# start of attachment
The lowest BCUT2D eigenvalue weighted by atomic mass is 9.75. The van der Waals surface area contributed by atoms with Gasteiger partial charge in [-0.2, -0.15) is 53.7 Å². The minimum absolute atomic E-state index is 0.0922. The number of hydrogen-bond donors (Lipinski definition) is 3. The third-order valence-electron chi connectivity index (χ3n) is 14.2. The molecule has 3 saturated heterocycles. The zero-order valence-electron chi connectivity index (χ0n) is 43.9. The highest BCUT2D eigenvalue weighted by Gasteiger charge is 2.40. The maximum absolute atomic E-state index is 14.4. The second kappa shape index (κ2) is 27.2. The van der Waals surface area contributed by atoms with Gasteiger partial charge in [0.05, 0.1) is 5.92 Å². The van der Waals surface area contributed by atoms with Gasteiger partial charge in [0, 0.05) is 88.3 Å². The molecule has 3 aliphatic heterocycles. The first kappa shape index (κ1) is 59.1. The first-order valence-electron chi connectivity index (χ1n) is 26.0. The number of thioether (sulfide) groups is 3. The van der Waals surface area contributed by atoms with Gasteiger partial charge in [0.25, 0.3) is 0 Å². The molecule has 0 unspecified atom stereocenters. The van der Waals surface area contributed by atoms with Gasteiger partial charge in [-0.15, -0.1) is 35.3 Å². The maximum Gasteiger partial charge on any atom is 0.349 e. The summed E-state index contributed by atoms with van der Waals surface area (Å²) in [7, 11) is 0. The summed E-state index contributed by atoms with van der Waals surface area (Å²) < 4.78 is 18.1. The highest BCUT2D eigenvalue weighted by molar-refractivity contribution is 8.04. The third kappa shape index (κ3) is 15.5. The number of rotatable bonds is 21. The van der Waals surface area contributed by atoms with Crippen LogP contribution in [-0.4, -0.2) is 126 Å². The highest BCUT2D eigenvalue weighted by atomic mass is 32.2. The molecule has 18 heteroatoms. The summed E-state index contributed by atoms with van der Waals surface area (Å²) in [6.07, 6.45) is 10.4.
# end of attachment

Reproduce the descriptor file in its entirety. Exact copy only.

The lowest BCUT2D eigenvalue weighted by atomic mass is 9.75. The van der Waals surface area contributed by atoms with Gasteiger partial charge in [-0.2, -0.15) is 53.7 Å². The minimum absolute atomic E-state index is 0.0922. The number of hydrogen-bond donors (Lipinski definition) is 3. The third-order valence-electron chi connectivity index (χ3n) is 14.2. The molecule has 3 saturated heterocycles. The zero-order valence-electron chi connectivity index (χ0n) is 43.9. The highest BCUT2D eigenvalue weighted by Gasteiger charge is 2.40. The maximum absolute atomic E-state index is 14.4. The second kappa shape index (κ2) is 27.2. The van der Waals surface area contributed by atoms with Gasteiger partial charge in [0.05, 0.1) is 5.92 Å². The van der Waals surface area contributed by atoms with Gasteiger partial charge in [0, 0.05) is 88.3 Å². The molecule has 3 aliphatic heterocycles. The first kappa shape index (κ1) is 59.1. The first-order valence-electron chi connectivity index (χ1n) is 26.0. The number of thioether (sulfide) groups is 3. The van der Waals surface area contributed by atoms with Gasteiger partial charge in [0.25, 0.3) is 0 Å². The molecule has 0 unspecified atom stereocenters. The van der Waals surface area contributed by atoms with Gasteiger partial charge in [-0.15, -0.1) is 35.3 Å². The maximum Gasteiger partial charge on any atom is 0.349 e. The summed E-state index contributed by atoms with van der Waals surface area (Å²) in [7, 11) is 0. The summed E-state index contributed by atoms with van der Waals surface area (Å²) < 4.78 is 18.1. The highest BCUT2D eigenvalue weighted by molar-refractivity contribution is 8.04. The third kappa shape index (κ3) is 15.5. The number of rotatable bonds is 21. The van der Waals surface area contributed by atoms with Crippen LogP contribution in [-0.4, -0.2) is 126 Å². The highest BCUT2D eigenvalue weighted by atomic mass is 32.2. The molecule has 18 heteroatoms. The summed E-state index contributed by atoms with van der Waals surface area (Å²) in [6.07, 6.45) is 10.4.